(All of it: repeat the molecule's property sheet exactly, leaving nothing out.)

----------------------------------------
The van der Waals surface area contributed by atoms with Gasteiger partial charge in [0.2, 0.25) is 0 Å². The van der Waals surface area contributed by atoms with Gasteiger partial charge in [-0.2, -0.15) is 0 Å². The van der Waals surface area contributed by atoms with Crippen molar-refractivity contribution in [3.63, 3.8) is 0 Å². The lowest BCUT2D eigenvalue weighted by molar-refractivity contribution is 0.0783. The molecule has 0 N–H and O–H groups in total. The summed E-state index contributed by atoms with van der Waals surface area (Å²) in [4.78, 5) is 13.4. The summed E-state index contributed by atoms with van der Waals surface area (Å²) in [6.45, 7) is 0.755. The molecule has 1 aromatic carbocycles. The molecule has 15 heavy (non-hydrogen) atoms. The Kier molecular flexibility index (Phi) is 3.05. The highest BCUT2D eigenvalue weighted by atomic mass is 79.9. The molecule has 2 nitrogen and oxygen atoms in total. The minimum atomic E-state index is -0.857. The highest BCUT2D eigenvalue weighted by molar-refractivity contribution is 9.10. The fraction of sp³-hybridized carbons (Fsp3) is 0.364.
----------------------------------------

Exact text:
The van der Waals surface area contributed by atoms with Gasteiger partial charge in [0.2, 0.25) is 0 Å². The van der Waals surface area contributed by atoms with Gasteiger partial charge in [-0.2, -0.15) is 0 Å². The van der Waals surface area contributed by atoms with Crippen molar-refractivity contribution in [3.63, 3.8) is 0 Å². The lowest BCUT2D eigenvalue weighted by molar-refractivity contribution is 0.0783. The molecule has 0 N–H and O–H groups in total. The summed E-state index contributed by atoms with van der Waals surface area (Å²) in [4.78, 5) is 13.4. The summed E-state index contributed by atoms with van der Waals surface area (Å²) in [6.45, 7) is 0.755. The molecule has 1 aromatic carbocycles. The molecule has 15 heavy (non-hydrogen) atoms. The Kier molecular flexibility index (Phi) is 3.05. The highest BCUT2D eigenvalue weighted by atomic mass is 79.9. The molecule has 2 nitrogen and oxygen atoms in total. The minimum atomic E-state index is -0.857. The highest BCUT2D eigenvalue weighted by molar-refractivity contribution is 9.10. The fraction of sp³-hybridized carbons (Fsp3) is 0.364.